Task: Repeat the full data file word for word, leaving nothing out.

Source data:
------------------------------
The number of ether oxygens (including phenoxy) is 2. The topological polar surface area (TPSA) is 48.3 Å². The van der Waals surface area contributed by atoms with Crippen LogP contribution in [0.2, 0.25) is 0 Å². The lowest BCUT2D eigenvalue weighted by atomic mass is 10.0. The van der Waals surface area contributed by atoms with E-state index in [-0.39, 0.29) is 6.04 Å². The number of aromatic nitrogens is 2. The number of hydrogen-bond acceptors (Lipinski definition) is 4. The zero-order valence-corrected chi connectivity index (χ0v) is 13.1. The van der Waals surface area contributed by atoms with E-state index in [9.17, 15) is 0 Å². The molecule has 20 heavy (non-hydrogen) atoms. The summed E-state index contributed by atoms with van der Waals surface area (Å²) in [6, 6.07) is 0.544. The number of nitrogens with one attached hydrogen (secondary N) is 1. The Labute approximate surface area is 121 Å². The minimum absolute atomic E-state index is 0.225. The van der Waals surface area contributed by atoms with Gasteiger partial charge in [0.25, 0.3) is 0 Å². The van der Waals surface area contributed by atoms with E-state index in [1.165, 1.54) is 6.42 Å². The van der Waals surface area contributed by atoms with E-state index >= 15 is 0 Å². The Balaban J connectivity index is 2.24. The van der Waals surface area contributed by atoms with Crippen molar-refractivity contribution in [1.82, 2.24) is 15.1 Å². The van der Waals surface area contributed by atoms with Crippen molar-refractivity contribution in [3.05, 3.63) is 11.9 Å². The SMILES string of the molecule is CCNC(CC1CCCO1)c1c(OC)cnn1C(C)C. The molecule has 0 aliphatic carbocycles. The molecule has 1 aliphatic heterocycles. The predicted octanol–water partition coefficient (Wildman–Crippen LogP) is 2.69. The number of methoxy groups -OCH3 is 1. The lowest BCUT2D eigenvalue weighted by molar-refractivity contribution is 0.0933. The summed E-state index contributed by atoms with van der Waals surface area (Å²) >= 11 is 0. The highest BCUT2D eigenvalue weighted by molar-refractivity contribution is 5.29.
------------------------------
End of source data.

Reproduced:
The number of ether oxygens (including phenoxy) is 2. The topological polar surface area (TPSA) is 48.3 Å². The van der Waals surface area contributed by atoms with Crippen LogP contribution in [0.2, 0.25) is 0 Å². The lowest BCUT2D eigenvalue weighted by atomic mass is 10.0. The van der Waals surface area contributed by atoms with E-state index in [-0.39, 0.29) is 6.04 Å². The number of aromatic nitrogens is 2. The number of hydrogen-bond acceptors (Lipinski definition) is 4. The zero-order valence-corrected chi connectivity index (χ0v) is 13.1. The van der Waals surface area contributed by atoms with E-state index in [9.17, 15) is 0 Å². The molecule has 20 heavy (non-hydrogen) atoms. The summed E-state index contributed by atoms with van der Waals surface area (Å²) in [6, 6.07) is 0.544. The number of nitrogens with one attached hydrogen (secondary N) is 1. The Labute approximate surface area is 121 Å². The minimum absolute atomic E-state index is 0.225. The van der Waals surface area contributed by atoms with Gasteiger partial charge in [0.25, 0.3) is 0 Å². The van der Waals surface area contributed by atoms with E-state index in [1.165, 1.54) is 6.42 Å². The van der Waals surface area contributed by atoms with E-state index >= 15 is 0 Å². The Balaban J connectivity index is 2.24. The van der Waals surface area contributed by atoms with Crippen molar-refractivity contribution in [1.82, 2.24) is 15.1 Å². The van der Waals surface area contributed by atoms with Crippen molar-refractivity contribution in [3.05, 3.63) is 11.9 Å². The SMILES string of the molecule is CCNC(CC1CCCO1)c1c(OC)cnn1C(C)C. The molecule has 0 aliphatic carbocycles. The molecule has 1 aliphatic heterocycles. The predicted octanol–water partition coefficient (Wildman–Crippen LogP) is 2.69. The number of methoxy groups -OCH3 is 1. The lowest BCUT2D eigenvalue weighted by molar-refractivity contribution is 0.0933. The summed E-state index contributed by atoms with van der Waals surface area (Å²) >= 11 is 0. The highest BCUT2D eigenvalue weighted by molar-refractivity contribution is 5.29.